most convenient key type?

David Shaw
Fri Aug 16 16:37:01 2002

On Thu, Aug 15, 2002 at 10:34:50PM +0200, Janusz A. Urbanowicz wrote:
> Hello
> Due to compromise of my secret key I'm gonna generate new keys for my
> personal use. The problem is I am not sure which type I should go for. I'd
> like to have the most interoperability I can get, while avoiding DSA 1024
> bits limit.

The most interoperable key type is the PGP 2.x style v3 RSA keys.
This does not make it the best choice however.  v3 RSA keys can't have
subkeys, so you lose that benefit.  You also lose most of the new
OpenPGP features, and RSA signatures grow in size as the key size
grows, so if your RSA key is big, your sigs are too.

The best 'all round' key is a DSA signing key with an Elgamal
encryption subkey.  This is the default key in PGP and GnuPG and is
nearly as widely supported as PGP 2.x keys.

If you want to avoid the DSA 1024 bit limit, then you are back in the
"large sigs" problem with RSA (I don't recommend Elgamal signatures at

One possible solution is to do what I did: a RSA primary key, with an
Elgamal encryption subkey and a DSA signing subkey.  The RSA primary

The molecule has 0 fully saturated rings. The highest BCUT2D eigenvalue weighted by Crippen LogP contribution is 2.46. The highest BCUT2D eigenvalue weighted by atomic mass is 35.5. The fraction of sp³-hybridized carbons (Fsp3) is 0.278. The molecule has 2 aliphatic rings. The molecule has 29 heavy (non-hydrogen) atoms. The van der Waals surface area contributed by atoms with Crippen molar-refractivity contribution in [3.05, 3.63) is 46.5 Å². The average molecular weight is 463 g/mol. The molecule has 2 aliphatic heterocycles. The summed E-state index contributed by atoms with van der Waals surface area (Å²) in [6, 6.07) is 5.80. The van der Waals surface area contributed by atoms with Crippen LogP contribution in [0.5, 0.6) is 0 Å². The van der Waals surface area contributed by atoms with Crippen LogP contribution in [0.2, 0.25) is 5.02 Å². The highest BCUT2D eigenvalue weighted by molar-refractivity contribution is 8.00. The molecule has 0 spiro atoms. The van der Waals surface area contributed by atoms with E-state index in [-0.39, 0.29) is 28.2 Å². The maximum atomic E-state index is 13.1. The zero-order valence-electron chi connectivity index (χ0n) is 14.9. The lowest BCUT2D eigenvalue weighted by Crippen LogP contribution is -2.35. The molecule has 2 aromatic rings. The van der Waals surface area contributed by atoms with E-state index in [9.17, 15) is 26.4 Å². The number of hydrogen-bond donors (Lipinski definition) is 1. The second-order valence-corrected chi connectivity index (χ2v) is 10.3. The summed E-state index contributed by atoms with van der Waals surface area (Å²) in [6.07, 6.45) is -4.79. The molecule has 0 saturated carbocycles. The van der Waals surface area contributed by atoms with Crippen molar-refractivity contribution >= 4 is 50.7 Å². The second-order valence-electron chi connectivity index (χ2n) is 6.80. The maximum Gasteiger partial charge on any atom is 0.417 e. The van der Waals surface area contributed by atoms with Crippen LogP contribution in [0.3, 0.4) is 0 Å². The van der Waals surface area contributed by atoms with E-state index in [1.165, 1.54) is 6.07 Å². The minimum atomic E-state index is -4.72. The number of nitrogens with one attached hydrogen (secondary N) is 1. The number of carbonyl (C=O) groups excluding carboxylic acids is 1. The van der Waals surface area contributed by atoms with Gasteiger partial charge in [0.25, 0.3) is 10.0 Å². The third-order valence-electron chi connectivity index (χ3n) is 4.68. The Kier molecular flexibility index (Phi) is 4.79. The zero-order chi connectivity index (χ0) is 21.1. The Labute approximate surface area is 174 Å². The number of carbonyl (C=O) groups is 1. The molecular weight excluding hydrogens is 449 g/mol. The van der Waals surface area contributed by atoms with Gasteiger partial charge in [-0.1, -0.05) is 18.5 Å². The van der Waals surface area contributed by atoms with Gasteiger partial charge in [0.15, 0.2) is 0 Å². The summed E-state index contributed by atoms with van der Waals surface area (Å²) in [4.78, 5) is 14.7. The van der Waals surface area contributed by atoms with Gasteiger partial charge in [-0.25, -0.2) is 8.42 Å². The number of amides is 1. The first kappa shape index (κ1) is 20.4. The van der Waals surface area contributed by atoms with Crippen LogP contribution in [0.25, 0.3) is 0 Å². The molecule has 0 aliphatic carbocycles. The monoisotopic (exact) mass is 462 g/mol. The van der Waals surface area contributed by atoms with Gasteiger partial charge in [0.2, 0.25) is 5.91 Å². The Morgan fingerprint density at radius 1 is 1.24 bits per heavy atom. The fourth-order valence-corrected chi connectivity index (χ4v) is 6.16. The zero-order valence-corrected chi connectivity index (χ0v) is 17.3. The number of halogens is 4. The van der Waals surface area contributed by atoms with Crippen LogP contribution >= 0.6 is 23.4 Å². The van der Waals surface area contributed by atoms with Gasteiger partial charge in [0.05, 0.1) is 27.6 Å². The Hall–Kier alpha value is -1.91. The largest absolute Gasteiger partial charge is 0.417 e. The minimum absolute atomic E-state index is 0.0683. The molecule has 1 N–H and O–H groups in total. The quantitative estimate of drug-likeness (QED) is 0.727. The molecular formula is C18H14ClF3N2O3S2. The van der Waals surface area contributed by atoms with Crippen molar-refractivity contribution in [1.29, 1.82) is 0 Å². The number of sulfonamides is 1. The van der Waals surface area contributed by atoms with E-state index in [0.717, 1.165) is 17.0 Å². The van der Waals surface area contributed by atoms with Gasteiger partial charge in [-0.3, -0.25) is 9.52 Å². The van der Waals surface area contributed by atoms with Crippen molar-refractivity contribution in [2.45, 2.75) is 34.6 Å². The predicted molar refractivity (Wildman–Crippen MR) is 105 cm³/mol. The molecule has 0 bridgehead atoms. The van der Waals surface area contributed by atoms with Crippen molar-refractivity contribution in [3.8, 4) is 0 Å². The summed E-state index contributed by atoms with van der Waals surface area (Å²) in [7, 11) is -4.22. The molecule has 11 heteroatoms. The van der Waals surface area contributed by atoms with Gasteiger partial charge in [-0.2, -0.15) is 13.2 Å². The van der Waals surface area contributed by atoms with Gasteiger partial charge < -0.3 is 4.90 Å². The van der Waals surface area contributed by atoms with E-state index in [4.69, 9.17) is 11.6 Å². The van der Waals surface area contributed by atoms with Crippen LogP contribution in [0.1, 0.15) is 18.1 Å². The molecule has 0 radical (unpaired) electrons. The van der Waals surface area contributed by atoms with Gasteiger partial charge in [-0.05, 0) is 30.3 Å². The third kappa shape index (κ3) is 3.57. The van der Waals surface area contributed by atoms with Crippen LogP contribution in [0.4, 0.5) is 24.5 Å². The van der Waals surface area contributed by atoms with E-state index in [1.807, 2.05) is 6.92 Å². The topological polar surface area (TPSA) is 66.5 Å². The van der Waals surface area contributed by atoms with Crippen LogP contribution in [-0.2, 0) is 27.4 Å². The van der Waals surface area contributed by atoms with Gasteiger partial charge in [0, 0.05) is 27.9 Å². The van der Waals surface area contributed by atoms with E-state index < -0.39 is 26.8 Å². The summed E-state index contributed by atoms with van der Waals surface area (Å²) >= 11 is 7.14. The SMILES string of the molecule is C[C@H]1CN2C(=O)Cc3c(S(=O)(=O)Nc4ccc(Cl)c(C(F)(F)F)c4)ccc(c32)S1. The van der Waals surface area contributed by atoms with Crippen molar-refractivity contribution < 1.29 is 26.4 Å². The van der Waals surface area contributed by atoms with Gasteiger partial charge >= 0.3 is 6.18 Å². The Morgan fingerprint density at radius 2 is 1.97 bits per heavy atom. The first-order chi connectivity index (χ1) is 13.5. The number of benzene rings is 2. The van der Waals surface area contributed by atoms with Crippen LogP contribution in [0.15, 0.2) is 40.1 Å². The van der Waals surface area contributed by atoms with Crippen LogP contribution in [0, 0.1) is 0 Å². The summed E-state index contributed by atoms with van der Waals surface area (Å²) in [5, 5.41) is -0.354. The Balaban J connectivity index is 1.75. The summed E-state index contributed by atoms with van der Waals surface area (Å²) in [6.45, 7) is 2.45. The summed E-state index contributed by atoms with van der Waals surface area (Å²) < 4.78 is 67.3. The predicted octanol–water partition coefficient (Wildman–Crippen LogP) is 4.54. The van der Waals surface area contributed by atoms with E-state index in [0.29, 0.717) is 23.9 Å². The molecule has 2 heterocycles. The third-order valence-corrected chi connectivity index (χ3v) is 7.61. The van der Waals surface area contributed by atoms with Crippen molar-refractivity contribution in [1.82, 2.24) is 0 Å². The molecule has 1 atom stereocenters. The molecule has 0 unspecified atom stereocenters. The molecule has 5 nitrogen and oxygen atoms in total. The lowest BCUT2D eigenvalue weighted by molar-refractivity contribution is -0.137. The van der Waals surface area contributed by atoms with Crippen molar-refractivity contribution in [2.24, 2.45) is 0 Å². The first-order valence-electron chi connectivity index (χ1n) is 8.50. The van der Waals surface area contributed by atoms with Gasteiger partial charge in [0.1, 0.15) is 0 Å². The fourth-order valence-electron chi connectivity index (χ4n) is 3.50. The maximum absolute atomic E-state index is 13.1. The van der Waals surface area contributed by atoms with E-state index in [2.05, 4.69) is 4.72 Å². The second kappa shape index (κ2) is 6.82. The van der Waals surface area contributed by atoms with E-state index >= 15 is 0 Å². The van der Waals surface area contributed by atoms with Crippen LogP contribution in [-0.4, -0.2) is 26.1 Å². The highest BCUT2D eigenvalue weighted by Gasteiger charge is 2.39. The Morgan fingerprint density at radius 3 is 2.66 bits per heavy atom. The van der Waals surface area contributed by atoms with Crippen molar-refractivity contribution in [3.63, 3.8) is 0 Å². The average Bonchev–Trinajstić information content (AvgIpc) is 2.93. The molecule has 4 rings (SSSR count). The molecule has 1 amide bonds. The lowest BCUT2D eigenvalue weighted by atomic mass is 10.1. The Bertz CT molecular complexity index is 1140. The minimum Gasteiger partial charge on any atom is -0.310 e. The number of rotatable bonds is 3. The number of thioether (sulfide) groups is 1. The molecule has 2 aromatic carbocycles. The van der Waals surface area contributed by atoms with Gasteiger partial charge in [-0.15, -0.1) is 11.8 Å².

can be whatever size you like and is used for signing the subkeys
(note that using a big primary key generally makes the hash the weak
point).  This works well with the GnuPG feature to use a secret key
without a primary.  I keep my large primary offline, and use the two
subkeys for actual work.

One disadvantage with this is the common keyserver bug that mangles
keys with more than one subkey.  Until that bug is fixed, you can't
really distribute the key with all the subkeys attached.  The other
disadvantage is that all versions of PGP have a bug in that it cannot
verify signatures made by a signing subkey.  GnuPG and Imad's PGP-ckt

> BTW: I noticed that ElGamal sign+encrypt key generation is missing from
> options in 1.1.91. Why?

Because it's not the most convenient or interoperable key type ;)

Elgamal sign+encrypt is still there, if you add an --expert to your
command line.  You can also make RSA sign+encrypt that way.


   David Shaw  |  |  WWW
   "There are two major products that come out of Berkeley: LSD and UNIX.
      We don't believe this to be a coincidence." - Jeremy S. Anderson